Once a policy decision has been made regarding the most appropriate indicator organisms for the Bay, information can be developed to derive protective site specific objectives that account for the different biological availabilities of copper forms. Free ionic copper is the chemical form that causes toxic effects; however, free ionic copper is difficult to measure. An alternative is to modify dissolved copper measurements to account for binding (complexation) by organic ligands which reduces free ionic copper concentrations. USEPA has directly linked organic complexation of copper to reduced toxicity though a water effect ratio (WER) in its regulatory guidance.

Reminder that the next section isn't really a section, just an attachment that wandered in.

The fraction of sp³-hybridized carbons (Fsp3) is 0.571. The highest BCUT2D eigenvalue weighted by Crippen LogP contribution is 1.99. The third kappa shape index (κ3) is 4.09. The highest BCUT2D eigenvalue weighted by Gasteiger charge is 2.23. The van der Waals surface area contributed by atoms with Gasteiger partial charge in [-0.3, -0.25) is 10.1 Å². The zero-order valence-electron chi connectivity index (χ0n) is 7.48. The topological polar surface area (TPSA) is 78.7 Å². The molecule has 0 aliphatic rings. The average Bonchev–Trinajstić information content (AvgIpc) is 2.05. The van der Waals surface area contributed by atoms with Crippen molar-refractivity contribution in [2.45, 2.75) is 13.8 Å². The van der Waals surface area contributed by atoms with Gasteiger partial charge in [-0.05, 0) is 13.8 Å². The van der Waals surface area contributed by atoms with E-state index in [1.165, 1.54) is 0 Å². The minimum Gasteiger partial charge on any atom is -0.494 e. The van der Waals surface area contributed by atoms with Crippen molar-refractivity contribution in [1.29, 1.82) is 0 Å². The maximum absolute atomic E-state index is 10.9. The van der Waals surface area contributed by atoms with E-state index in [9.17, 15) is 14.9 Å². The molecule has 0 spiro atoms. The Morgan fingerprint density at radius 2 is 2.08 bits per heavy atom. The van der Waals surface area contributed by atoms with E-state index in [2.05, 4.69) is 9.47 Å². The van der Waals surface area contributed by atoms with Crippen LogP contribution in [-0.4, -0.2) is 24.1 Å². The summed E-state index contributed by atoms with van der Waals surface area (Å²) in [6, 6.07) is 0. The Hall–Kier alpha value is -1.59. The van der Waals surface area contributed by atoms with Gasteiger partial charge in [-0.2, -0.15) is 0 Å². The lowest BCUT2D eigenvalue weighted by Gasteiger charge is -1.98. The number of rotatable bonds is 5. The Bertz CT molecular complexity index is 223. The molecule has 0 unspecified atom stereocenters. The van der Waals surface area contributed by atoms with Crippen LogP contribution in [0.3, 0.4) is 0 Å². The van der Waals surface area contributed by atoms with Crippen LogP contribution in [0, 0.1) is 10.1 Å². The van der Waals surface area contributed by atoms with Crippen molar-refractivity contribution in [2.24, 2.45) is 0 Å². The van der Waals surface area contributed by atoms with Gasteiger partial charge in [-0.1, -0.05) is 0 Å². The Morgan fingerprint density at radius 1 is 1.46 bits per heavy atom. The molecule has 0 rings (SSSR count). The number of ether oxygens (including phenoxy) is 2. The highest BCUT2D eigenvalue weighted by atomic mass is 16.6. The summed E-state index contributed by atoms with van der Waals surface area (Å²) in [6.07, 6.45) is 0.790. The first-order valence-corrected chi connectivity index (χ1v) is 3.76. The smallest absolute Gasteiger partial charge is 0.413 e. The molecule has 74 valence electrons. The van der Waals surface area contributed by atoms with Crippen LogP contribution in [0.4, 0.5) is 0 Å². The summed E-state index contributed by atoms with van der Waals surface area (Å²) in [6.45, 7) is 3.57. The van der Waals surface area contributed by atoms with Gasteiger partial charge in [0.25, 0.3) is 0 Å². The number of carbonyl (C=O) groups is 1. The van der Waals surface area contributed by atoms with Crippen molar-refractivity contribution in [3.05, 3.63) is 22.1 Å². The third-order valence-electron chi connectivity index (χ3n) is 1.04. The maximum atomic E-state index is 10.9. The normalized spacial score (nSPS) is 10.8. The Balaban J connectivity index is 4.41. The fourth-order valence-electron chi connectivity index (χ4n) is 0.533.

Site specific measurements of organic complexation of copper are required to apply the USEPA guidance for developing site specific objectives for copper. Some measurements have been made in South San Francisco Bay. A more comprehensive survey is needed in the rest of the Bay segments, over an extended period of time, because copper complexation can change depending on where and when it is measured. For example, seasonal river inflow and plankton blooms can substantially alter the amount of complexing organic matter present. With accurate and comprehensive data on the organic complexation of copper, a water effect ratio can be derived, and free ionic copper concentrations can be calculated from dissolved ambient concentrations.